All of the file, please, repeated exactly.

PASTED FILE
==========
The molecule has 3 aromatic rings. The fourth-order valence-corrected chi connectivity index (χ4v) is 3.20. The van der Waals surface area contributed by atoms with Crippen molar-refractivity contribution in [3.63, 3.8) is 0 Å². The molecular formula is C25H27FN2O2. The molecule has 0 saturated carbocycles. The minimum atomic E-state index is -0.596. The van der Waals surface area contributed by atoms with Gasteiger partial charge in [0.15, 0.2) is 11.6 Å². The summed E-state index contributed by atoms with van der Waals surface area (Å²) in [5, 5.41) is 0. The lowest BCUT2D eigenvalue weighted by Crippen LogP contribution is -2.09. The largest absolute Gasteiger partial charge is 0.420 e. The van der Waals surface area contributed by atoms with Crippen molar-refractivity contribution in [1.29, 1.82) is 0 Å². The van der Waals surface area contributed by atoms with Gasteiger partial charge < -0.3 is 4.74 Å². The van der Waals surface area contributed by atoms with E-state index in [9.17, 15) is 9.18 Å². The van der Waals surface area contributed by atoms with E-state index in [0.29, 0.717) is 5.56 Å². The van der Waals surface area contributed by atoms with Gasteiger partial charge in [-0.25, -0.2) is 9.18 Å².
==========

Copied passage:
The molecule has 3 aromatic rings. The fourth-order valence-corrected chi connectivity index (χ4v) is 3.20. The van der Waals surface area contributed by atoms with Crippen molar-refractivity contribution in [3.63, 3.8) is 0 Å². The molecular formula is C25H27FN2O2. The molecule has 0 saturated carbocycles. The minimum atomic E-state index is -0.596. The van der Waals surface area contributed by atoms with Gasteiger partial charge in [0.15, 0.2) is 11.6 Å². The summed E-state index contributed by atoms with van der Waals surface area (Å²) in [5, 5.41) is 0. The lowest BCUT2D eigenvalue weighted by Crippen LogP contribution is -2.09. The largest absolute Gasteiger partial charge is 0.420 e. The van der Waals surface area contributed by atoms with Crippen molar-refractivity contribution in [1.29, 1.82) is 0 Å². The van der Waals surface area contributed by atoms with Gasteiger partial charge < -0.3 is 4.74 Å². The van der Waals surface area contributed by atoms with E-state index in [9.17, 15) is 9.18 Å². The van der Waals surface area contributed by atoms with E-state index in [0.29, 0.717) is 5.56 Å². The van der Waals surface area contributed by atoms with Gasteiger partial charge in [-0.25, -0.2) is 9.18 Å².